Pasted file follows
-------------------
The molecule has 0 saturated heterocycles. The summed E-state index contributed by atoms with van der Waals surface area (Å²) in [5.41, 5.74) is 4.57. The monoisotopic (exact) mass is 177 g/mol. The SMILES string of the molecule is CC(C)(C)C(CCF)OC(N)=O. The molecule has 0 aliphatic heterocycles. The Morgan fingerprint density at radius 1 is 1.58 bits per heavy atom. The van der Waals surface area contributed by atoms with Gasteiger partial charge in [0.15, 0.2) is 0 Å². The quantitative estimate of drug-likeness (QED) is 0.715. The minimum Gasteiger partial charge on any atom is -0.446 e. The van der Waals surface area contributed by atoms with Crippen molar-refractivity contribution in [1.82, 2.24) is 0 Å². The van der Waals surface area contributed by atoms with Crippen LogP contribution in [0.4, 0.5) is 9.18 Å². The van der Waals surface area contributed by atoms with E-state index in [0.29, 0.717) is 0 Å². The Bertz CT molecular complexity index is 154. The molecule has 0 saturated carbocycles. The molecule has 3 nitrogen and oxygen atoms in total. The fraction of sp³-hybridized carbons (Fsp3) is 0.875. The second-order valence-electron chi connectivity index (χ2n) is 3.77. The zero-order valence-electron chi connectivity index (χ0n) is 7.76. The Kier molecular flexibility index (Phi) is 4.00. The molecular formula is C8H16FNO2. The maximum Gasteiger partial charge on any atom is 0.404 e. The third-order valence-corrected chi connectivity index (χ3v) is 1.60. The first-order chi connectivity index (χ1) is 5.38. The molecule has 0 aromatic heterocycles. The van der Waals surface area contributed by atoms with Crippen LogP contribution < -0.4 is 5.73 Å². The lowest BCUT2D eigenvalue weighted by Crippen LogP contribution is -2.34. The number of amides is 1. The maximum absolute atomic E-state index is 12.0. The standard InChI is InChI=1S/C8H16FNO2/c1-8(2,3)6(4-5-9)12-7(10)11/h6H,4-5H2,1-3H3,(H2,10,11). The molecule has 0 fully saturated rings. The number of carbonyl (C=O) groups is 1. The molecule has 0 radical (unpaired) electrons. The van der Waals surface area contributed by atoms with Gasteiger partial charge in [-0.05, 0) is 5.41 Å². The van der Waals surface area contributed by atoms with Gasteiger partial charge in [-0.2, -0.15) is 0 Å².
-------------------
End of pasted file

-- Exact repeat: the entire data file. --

The molecule has 0 saturated heterocycles. The summed E-state index contributed by atoms with van der Waals surface area (Å²) in [5.41, 5.74) is 4.57. The monoisotopic (exact) mass is 177 g/mol. The SMILES string of the molecule is CC(C)(C)C(CCF)OC(N)=O. The molecule has 0 aliphatic heterocycles. The Morgan fingerprint density at radius 1 is 1.58 bits per heavy atom. The van der Waals surface area contributed by atoms with Gasteiger partial charge in [0.15, 0.2) is 0 Å². The quantitative estimate of drug-likeness (QED) is 0.715. The minimum Gasteiger partial charge on any atom is -0.446 e. The van der Waals surface area contributed by atoms with Crippen molar-refractivity contribution in [1.82, 2.24) is 0 Å². The van der Waals surface area contributed by atoms with Crippen LogP contribution in [0.4, 0.5) is 9.18 Å². The van der Waals surface area contributed by atoms with E-state index in [0.29, 0.717) is 0 Å². The Bertz CT molecular complexity index is 154. The molecule has 0 saturated carbocycles. The molecule has 3 nitrogen and oxygen atoms in total. The fraction of sp³-hybridized carbons (Fsp3) is 0.875. The second-order valence-electron chi connectivity index (χ2n) is 3.77. The zero-order valence-electron chi connectivity index (χ0n) is 7.76. The Kier molecular flexibility index (Phi) is 4.00. The molecular formula is C8H16FNO2. The maximum Gasteiger partial charge on any atom is 0.404 e. The third-order valence-corrected chi connectivity index (χ3v) is 1.60. The first-order chi connectivity index (χ1) is 5.38. The molecule has 0 aromatic heterocycles. The van der Waals surface area contributed by atoms with Crippen LogP contribution < -0.4 is 5.73 Å². The lowest BCUT2D eigenvalue weighted by Crippen LogP contribution is -2.34. The number of amides is 1. The maximum absolute atomic E-state index is 12.0. The standard InChI is InChI=1S/C8H16FNO2/c1-8(2,3)6(4-5-9)12-7(10)11/h6H,4-5H2,1-3H3,(H2,10,11). The molecule has 0 fully saturated rings. The number of carbonyl (C=O) groups is 1. The molecule has 0 radical (unpaired) electrons. The van der Waals surface area contributed by atoms with Gasteiger partial charge in [-0.05, 0) is 5.41 Å². The van der Waals surface area contributed by atoms with Gasteiger partial charge in [-0.2, -0.15) is 0 Å².